In the context of bail, ‘security’ and ‘surety’ are distinct terms with different meanings and relate to financial conditions that can be offered through a bail application in criminal proceedings.
Security: this is an actual payment of money into court of an agreed sum. The money is paid by a specified individual and generally has to be paid and deposited with the court before the person subject to bail can be released on bail. If the person subject to bail fails to comply with their bail condition that they must attend court, the security can be forfeited in full or part.
Surety: a legal promise given by an individual to the court to pay a specified sum of money if the accused person fails to attend court to answer bail. The surety is typically a family member or friend and agrees to assume financial liability in a particular sum of money. If the accused breaches bail, the surety may be required to pay the specified amount or forfeit the security provided.
Before deciding if you are going to stand surety or security for someone applying for bail, you should satisfy yourself that you know the person well and are satisfied that they will attend court. You should also understand the financial risks to you if they fail to attend court.
How much money should we offer?
The answer to the question depends on the financial circumstances of the individual willing to offer a surety or security. The sum of money needs to be significant for the individual offering, thereby demonstrating to the court that they are prepared to take the risk of losing a substantial sum because they are sure the accused person will attend court if granted bail.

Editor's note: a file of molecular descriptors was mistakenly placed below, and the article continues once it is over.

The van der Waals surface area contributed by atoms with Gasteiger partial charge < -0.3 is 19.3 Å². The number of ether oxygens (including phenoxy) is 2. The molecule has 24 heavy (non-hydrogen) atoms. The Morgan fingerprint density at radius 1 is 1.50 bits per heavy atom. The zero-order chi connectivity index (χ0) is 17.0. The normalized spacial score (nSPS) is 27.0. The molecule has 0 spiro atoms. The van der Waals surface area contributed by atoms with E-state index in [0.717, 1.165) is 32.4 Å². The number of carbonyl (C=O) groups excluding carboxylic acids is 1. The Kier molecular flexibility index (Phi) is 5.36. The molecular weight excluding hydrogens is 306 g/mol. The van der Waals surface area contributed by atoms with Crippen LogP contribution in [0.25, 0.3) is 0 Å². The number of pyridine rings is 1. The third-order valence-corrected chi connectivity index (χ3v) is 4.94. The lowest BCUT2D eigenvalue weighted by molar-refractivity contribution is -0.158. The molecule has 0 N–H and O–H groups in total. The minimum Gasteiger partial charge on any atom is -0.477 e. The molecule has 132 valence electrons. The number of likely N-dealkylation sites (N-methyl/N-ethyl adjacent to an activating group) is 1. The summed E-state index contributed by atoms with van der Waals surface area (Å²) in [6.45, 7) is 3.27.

Should we offer a security, surety or both?
The honest answer is it depends. It depends on the charges, the individual themselves and how much money is available. A general rule of thumb is that the more serious the allegation the individual faces, the more money will be needed. In some cases, a combination of a security and surety can be offered.
A security – payment of money into court – is generally lower in amount than the surety that is offered.
Can I offer up the equity in my home as surety?
If the equity is in property that is the main residence of the person offering the surety, the court are very unlikely to accept this. If however, the property is a second home, commercial property or perhaps some land, then the court will consider this but you may need to give evidence to the Judge to confirm you understand what it means to offer the equity.
Legal disclaimer: Articles are intended as an introduction to the topic and do not constitute legal advice. The information contained herein is accurate at the date of publication but please note that the law is ever changing and evolving. If you require advice in relation to any matter raised in this article please contact a member of the team.